Why most graduates fail at the interview stage
Do you struggle at the interview stage when applying for a job? No matter how well you have presented yourself on your CV or application form it is essential to know how to present yourself in an interview setting.
Research conducted among HR professionals for Blue chip organisations in the UK have revealed that 60% of graduates do not get pass the interview stage of the recruitment process. The feedback given showed that although a high number of graduate applicants were able to produce a good quality application form, they simply lacked the interpersonal skills to really sell themselves at the interview stage.
Why is this?
Other than not having much practice of interviews as the majority of students have only worked on a part time basis (some not at all), the main factor is that many do not do enough research about the company and are unable to link their answers to the position they have applied for.
Answering questions can be quite tricky. You have to display your knowledge about the organisation while at the same time conveying why you have the right skills or experience for the job. No easy feat! Many graduates do not take the time to develop their interview skills before they are invited to this part of the process.
What can be done?: Research
We have all been given this type of advice before but often are not told how to research a particular company. It requires more than just simply reading their “About Us” page on their web site. In addition to looking into how the company operates you should also look into the role that you are applying for in more detail.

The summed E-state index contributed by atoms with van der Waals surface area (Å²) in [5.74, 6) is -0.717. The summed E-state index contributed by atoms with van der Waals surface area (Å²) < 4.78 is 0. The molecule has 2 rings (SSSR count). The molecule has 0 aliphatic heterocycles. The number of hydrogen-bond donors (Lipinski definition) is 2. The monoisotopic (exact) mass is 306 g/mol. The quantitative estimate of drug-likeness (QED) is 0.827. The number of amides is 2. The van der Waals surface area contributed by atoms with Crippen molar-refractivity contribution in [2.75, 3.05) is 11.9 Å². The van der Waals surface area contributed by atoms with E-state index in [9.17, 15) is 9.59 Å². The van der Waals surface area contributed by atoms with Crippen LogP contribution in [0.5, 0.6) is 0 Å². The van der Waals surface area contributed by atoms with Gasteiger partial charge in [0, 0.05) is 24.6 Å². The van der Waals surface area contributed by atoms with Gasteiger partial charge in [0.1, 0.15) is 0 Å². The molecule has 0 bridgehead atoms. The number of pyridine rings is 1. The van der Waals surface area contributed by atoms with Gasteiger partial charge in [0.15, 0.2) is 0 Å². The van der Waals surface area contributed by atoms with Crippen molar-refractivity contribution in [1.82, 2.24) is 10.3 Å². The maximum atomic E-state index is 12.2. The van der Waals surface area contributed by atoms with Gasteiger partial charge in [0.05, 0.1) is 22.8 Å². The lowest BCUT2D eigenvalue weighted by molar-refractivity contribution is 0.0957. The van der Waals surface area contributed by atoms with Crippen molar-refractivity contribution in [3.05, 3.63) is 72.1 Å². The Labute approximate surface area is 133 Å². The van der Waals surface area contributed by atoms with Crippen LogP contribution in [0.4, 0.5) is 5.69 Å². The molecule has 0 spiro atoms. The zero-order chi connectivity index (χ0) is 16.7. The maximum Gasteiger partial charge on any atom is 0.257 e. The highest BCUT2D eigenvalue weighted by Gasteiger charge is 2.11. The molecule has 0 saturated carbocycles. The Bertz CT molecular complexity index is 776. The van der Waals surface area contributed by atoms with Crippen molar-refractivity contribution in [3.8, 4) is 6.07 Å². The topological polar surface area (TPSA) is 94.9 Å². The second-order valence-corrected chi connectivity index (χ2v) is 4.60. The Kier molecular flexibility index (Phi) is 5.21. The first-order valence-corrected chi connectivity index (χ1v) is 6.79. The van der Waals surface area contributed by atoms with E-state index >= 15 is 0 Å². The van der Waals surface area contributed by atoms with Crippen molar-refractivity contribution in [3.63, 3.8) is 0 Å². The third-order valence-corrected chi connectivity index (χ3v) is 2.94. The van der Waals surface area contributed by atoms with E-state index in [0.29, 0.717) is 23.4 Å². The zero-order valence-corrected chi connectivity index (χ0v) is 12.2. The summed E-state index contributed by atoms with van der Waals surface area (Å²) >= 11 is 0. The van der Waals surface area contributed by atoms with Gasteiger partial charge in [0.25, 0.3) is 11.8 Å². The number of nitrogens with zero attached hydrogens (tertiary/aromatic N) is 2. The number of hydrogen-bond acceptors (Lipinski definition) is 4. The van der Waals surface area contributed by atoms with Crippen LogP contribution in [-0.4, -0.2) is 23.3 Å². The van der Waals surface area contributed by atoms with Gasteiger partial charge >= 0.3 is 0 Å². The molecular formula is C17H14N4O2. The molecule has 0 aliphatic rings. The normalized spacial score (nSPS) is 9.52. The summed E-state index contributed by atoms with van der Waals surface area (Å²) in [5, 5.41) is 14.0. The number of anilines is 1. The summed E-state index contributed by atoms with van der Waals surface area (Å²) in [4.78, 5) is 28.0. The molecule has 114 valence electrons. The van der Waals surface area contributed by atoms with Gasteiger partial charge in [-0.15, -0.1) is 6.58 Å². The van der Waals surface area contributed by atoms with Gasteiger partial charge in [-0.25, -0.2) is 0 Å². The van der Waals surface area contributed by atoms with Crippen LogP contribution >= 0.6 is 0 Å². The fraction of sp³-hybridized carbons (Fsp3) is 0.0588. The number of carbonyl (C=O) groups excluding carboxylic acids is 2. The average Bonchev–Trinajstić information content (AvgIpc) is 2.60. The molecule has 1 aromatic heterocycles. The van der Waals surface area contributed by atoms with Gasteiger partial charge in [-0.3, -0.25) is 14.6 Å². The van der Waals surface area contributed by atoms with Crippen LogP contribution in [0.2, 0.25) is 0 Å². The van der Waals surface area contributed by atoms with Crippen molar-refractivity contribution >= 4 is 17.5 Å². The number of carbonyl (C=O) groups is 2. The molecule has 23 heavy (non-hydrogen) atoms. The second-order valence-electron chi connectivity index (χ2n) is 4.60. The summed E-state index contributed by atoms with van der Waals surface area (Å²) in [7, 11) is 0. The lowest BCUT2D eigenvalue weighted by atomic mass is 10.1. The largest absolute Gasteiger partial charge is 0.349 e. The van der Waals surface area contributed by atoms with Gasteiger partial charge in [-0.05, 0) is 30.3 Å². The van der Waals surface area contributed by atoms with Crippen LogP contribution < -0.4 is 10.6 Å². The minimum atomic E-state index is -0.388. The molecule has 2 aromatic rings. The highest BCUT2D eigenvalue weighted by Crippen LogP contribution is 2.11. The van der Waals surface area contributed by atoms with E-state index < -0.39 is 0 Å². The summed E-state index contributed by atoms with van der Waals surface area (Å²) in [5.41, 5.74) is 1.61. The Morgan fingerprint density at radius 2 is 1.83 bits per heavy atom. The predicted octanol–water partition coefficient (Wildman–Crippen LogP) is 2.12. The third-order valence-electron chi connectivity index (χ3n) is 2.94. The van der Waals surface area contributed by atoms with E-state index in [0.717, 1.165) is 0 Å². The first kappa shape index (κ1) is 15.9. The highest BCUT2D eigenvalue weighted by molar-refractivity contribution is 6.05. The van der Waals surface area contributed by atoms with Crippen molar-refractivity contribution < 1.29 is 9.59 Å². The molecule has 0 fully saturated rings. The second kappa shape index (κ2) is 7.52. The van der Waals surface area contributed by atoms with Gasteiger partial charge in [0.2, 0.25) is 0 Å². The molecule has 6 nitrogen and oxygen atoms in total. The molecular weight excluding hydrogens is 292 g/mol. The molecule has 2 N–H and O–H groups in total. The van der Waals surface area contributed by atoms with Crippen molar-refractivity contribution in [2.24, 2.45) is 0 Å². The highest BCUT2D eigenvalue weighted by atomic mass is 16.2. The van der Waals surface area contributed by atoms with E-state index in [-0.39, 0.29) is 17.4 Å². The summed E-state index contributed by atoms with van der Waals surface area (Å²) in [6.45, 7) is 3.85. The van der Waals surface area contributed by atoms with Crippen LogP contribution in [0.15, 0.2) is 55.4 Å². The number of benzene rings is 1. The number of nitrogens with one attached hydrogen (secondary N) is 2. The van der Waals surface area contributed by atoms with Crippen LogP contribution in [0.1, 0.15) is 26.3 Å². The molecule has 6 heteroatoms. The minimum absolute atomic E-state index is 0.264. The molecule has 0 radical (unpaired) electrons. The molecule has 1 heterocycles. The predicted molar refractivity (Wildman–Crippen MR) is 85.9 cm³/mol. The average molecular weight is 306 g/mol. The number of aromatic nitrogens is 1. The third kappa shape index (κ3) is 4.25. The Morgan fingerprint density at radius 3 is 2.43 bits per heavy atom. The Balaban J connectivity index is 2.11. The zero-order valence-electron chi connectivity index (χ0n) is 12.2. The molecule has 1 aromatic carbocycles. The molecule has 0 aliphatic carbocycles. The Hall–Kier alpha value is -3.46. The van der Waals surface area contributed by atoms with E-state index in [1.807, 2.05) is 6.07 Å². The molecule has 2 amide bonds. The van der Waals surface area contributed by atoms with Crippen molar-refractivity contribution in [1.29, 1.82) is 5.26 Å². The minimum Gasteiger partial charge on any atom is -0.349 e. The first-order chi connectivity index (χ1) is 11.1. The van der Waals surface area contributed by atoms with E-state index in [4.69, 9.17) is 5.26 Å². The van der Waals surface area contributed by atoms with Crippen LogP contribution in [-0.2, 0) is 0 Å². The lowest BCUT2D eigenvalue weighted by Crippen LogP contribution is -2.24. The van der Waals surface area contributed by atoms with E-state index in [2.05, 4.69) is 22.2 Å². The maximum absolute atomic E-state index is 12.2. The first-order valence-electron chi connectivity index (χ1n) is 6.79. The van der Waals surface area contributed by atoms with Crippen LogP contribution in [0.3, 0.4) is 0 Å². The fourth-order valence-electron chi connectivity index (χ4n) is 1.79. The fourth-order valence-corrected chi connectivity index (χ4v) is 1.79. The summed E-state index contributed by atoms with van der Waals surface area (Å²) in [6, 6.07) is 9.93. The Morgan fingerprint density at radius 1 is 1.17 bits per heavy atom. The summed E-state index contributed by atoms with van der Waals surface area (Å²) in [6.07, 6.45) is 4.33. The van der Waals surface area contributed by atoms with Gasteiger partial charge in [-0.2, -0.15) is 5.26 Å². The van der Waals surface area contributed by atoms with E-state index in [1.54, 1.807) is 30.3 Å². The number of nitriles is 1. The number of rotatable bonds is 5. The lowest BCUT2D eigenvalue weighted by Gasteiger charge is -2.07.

Using sites such as Prospects and the National Careers Service you are able to see in more detail specific job roles within their allocated industries and more importantly what qualities are required in order to perform in the job.
Research your target role and try to convey that you have the desired qualities from your past experience when answering questions. This can be from actual work experience or skills that you have acquired doing project work or related modules on a course. This will show the employer that you not only have an understanding of what they do as a company but also that you are aware of what the job role will require from you.
Practice makes perfect, but how many people actually practice answering questions for an interview. Granted, you may not know exactly what will be asked of you in an interview, but being able to practice through role plays with a friend or with a professional coach will dramatically increase your chances.
Nerves can be your worst enemy, and can turn the most socially confident person into a blubbering, stuttering adolescent. The funny thing is, most people don’t understand that you are interviewing the company just as much as they are interviewing you. Take the pressure, and the spotlight off yourself by having the mind set of analysing whether this is a company that will suit your personality and think of some questions that you are genuinely curious about.
The more you practice, the more your mind will become accustomed to being in this situation and will help you articulate yourself more accurately.
Interviews are not as hard as we think. Ultimately, it is a conversation about YOU, so take the opportunity to show off and be proud of what you have achieved and have to offer to a prospective employer. Other than having the right qualities for the role, people buy into people so researching, practicing and having the right mind set will increase your chances of success.
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